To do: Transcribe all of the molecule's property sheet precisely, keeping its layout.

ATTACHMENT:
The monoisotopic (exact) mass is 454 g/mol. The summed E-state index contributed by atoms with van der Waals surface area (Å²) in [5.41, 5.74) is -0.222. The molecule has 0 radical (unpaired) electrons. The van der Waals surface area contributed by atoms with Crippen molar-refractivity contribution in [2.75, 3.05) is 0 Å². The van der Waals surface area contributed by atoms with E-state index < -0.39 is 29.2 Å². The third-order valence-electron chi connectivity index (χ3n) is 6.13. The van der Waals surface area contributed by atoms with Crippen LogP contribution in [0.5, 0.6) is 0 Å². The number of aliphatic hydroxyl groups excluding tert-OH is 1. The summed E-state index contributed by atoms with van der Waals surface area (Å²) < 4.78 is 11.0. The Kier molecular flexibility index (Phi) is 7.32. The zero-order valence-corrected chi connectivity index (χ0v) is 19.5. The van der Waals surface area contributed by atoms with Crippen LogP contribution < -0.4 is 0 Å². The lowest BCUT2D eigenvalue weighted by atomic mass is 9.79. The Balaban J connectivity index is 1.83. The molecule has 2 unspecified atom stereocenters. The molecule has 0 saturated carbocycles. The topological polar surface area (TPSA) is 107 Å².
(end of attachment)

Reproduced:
The monoisotopic (exact) mass is 454 g/mol. The summed E-state index contributed by atoms with van der Waals surface area (Å²) in [5.41, 5.74) is -0.222. The molecule has 0 radical (unpaired) electrons. The van der Waals surface area contributed by atoms with Crippen molar-refractivity contribution in [2.75, 3.05) is 0 Å². The van der Waals surface area contributed by atoms with E-state index < -0.39 is 29.2 Å². The third-order valence-electron chi connectivity index (χ3n) is 6.13. The van der Waals surface area contributed by atoms with Crippen LogP contribution in [0.5, 0.6) is 0 Å². The number of aliphatic hydroxyl groups excluding tert-OH is 1. The summed E-state index contributed by atoms with van der Waals surface area (Å²) < 4.78 is 11.0. The Kier molecular flexibility index (Phi) is 7.32. The zero-order valence-corrected chi connectivity index (χ0v) is 19.5. The van der Waals surface area contributed by atoms with Crippen LogP contribution < -0.4 is 0 Å². The lowest BCUT2D eigenvalue weighted by atomic mass is 9.79. The Balaban J connectivity index is 1.83. The molecule has 2 unspecified atom stereocenters. The molecule has 0 saturated carbocycles. The topological polar surface area (TPSA) is 107 Å².